Author Laurie Pawlik has been there, and here she shares how she flourished despite multiple losses. Through practical tips and thought-provoking questions, she helps you take small yet powerful steps toward healing and letting go. She also offers insights and encouragement from the lives of strong women in the Bible. You’ll glimpse the painful losses these women experienced and learn how they flourished despite seasons of hardship and grief. You’ll discover how God shows His presence and power in the valleys, deserts, and storms. And you’ll feel a fresh sense of hope that, with God, you can redefine yourself, remake your life, and grow forward into a beautiful new season.

WHY I CHOOSE THIS BOOK

I don’t actually remember why I requested this book. It looks interesting though, and I like learning what helps other people and seeing through the eyes of people who have gone through things I haven’t gone through.

WHAT I THOUGHT ABOUT THIS BOOK

While reading this book it was easy to tell that the author was a blogger. I’m not sure how to describe the style, except that there were several “segments” in each chapter, and quite often those segments reminded me of blog posts or at least snippets of blog posts. I’ve this done before where it bothers me, but this time I actually found the style made the book easy to read. There were plenty of places where I could set it down and then pick it back up without feeling like the flow was interrupted. This was good for reading whenever I had a few extra minutes.

The author did a great job of showing that her life wasn’t perfect, but without going into a pity party or too much detail regarding what she had faced. I really thought she hit a good balance with that, and it showed that she really has found a healthy way to deal with a lot of bad stuff – growing forward – which is what the book is all about.

There was a lot of solid information in this book. We got to look at different characters from the Bible and learn from their stories – what they did and didn’t do correctly and how people around them were impacted.

Sadly, there was also some information that I didn’t agree with. There were multiple things that I think are okay for someone to do on their own, but it can be dangerous to teach it in a removed setting such as a book. For instance, while talking about a very traumatic experience, the author said that every time it came to mind she would play the “What Then” game with Jesus, where she says what’s horrible, and Jesus says “What then?” and they keep going until she’s realized that He’s with her and she’ll be okay. I’m not saying that I think this is wrong, but it felt a little bit sacrilegious how it was written in the book. Which brings me to another part I didn’t like: I felt like she made God seem almost too human in the book. Yes, He’s our friend. And Yes, He can relate to us. And Yes, He loves us and wants to have a special relationship with us. Yet, at the same time, He is holy and deserves respect, and although I’m pretty sure she didn’t mean to bring Him down to our level in a disrespectful way, at times I felt like she did.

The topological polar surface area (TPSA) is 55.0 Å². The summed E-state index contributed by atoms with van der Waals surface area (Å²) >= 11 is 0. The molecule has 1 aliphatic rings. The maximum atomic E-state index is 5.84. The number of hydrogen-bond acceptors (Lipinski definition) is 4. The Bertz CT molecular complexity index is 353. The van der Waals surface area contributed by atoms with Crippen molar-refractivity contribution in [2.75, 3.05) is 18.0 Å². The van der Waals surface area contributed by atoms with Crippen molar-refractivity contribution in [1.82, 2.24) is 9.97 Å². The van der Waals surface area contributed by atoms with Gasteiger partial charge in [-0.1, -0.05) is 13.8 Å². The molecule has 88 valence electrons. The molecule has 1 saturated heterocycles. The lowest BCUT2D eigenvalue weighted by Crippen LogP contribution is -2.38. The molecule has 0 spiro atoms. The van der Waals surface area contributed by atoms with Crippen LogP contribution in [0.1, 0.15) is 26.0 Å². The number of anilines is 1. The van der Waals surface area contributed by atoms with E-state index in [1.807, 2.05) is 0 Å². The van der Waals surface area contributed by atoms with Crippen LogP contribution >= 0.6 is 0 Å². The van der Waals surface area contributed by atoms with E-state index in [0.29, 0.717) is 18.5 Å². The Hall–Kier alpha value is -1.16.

There were a few more things I didn’t like or agree with, like this sentence, God created crayons, paints, paper, shapes, textures, and tones – use His handicrafts to talk to Him! I understand the point that the author is trying to make, and I agree with it. But God didn’t create crayons and paints and paper, and although it’s a little thing when the little things pile up they drop my rating of the book.

CONCLUSION

Overall, the book has a lot of good information, suggestions, and an easy-to-read style. I would say if you want to read it, go for it! Just read it with an open mind and match what she says against the Bible. 🙂

RATING

I’m giving Growing Forward 3 out of 5 stars.

((I got this book from Bethany House Publishers so I could review it, all thoughts and opinions are my own.))